if (@lib && ! $lib[0]) {
# '/abs/olute/' path
my $dir = File::Spec->catdir( shell_resolve( [ @base ], \@lib ) );
unless (-d $dir) {
## Try the old way (<0.03)
$dir = File::Spec->catdir($Base, $_);
next unless -d $dir;
lib->import( $dir );
=head2 base
Returns the detected base (the directory where the script lives in). It's a
string, and is the same as C<$Find::Lib::Base>.
sub base { return $Base }
=head2 catfile
A shorcut to L<File::Spec::catfile> using B<Find::Lib>'s base.
sub catfile {
my $class = shift;
return File::Spec->catfile($Base, @_);
=head2 catdir
A shorcut to L<File::Spec::catdir> using B<Find::Lib>'s base.
sub catdir {
my $class = shift;
return File::Spec->catdir($Base, @_);
in versions <1.0 of Find::Lib, the import arguments allowed you to specify
a Bootstrap package. This option is now B<removed> breaking backward
compatibility. I'm sorry about that, but that was a dumb idea of mine to
save more typing. But it saves, like, 3 characters at the expense of
readability. So, I'm sure I didn't break anybody, because probabaly no one
was relying on a stupid behaviour.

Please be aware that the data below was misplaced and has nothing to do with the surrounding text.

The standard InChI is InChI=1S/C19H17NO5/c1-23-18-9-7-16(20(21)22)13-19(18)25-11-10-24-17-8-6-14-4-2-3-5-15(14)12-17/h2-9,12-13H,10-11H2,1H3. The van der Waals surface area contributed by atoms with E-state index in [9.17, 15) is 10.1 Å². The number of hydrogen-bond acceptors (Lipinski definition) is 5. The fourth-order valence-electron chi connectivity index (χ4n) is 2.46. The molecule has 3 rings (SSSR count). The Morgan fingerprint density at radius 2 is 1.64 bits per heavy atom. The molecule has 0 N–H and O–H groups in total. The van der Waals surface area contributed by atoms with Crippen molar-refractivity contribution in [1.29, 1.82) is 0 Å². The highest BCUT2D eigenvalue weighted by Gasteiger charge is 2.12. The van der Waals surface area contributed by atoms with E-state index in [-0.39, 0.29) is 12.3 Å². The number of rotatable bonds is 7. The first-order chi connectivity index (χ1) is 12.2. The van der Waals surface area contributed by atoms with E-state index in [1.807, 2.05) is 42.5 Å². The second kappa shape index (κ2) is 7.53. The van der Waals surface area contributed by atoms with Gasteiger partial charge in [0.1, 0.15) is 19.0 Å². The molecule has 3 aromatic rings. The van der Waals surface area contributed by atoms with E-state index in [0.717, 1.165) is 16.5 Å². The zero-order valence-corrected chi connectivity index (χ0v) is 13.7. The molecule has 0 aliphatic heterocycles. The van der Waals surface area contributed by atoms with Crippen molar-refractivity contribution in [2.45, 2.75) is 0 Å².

However, the multiple libs argument passing is kept intact: you can still
use Find::Lib libs => [ 'a', 'b', 'c' ];
where C<libs> is a reference to a list of path to add to C<@INC>.
The short forms implies that the first argument passed to import is not C<libs>
or C<pkgs>. An example of usage is given in the SYNOPSIS section.
=head1 SEE ALSO
L<FindBin>, L<FindBin::libs>, L<lib>, L<rlib>, L<local::lib>
=head1 AUTHOR
Yann Kerherve, C<< <yann.kerherve at> >>
=head1 BUGS
Please report any bugs or feature requests to
C<bug-find-lib at>, or through the web interface at
I will be notified, and then you'll automatically be notified of progress on
your bug as I make changes.
Six Apart hackers nourrished the discussion that led to this module creation.
Jonathan Steinert (hachi) for doing all the conception of 0.03 shell expansion
mode with me.
I welcome feedback about this module, don't hesitate to contact me regarding this
module, usage or code.
You can find documentation for this module with the perldoc command.
perldoc Find::Lib
You can also look for information at:
=over 4
=item * AnnoCPAN: Annotated CPAN documentation
=item * CPAN Ratings
=item * RT: CPAN's request tracker
=item * Search CPAN
Copyright 2007, 2009 Yann Kerherve, all rights reserved.
This program is free software; you can redistribute it and/or modify it
under the same terms as Perl itself.